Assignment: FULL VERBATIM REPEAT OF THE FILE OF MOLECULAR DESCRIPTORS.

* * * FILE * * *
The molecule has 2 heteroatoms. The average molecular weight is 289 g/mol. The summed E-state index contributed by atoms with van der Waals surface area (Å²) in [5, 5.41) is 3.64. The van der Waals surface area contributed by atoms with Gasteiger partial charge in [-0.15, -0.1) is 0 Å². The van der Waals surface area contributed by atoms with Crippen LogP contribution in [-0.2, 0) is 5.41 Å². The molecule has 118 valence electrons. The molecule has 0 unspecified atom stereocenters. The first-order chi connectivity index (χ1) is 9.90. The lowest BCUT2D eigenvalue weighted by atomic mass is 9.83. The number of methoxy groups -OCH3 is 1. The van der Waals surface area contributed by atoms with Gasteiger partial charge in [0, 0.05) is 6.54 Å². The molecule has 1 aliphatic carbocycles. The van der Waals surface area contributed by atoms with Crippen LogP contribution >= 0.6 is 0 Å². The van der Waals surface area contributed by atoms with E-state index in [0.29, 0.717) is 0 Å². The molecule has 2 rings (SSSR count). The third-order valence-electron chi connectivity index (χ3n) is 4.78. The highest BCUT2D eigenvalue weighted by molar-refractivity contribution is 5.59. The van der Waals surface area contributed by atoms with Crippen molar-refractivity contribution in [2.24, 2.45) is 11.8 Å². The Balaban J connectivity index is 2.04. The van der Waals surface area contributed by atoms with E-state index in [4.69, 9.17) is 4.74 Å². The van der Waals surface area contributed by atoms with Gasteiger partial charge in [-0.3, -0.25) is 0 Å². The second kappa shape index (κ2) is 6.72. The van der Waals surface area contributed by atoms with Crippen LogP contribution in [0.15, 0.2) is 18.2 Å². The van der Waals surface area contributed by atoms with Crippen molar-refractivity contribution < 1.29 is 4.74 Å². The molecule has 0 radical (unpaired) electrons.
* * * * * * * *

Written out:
The molecule has 2 heteroatoms. The average molecular weight is 289 g/mol. The summed E-state index contributed by atoms with van der Waals surface area (Å²) in [5, 5.41) is 3.64. The van der Waals surface area contributed by atoms with Gasteiger partial charge in [-0.15, -0.1) is 0 Å². The van der Waals surface area contributed by atoms with Crippen LogP contribution in [-0.2, 0) is 5.41 Å². The molecule has 118 valence electrons. The molecule has 0 unspecified atom stereocenters. The first-order chi connectivity index (χ1) is 9.90. The lowest BCUT2D eigenvalue weighted by atomic mass is 9.83. The number of methoxy groups -OCH3 is 1. The van der Waals surface area contributed by atoms with Gasteiger partial charge in [0, 0.05) is 6.54 Å². The molecule has 1 aliphatic carbocycles. The van der Waals surface area contributed by atoms with Crippen LogP contribution >= 0.6 is 0 Å². The van der Waals surface area contributed by atoms with E-state index in [0.29, 0.717) is 0 Å². The molecule has 2 rings (SSSR count). The third-order valence-electron chi connectivity index (χ3n) is 4.78. The highest BCUT2D eigenvalue weighted by molar-refractivity contribution is 5.59. The van der Waals surface area contributed by atoms with Crippen molar-refractivity contribution in [2.24, 2.45) is 11.8 Å². The Balaban J connectivity index is 2.04. The van der Waals surface area contributed by atoms with E-state index in [4.69, 9.17) is 4.74 Å². The van der Waals surface area contributed by atoms with Gasteiger partial charge in [-0.3, -0.25) is 0 Å². The second kappa shape index (κ2) is 6.72. The van der Waals surface area contributed by atoms with Crippen LogP contribution in [0.15, 0.2) is 18.2 Å². The van der Waals surface area contributed by atoms with Crippen molar-refractivity contribution < 1.29 is 4.74 Å². The molecule has 0 radical (unpaired) electrons.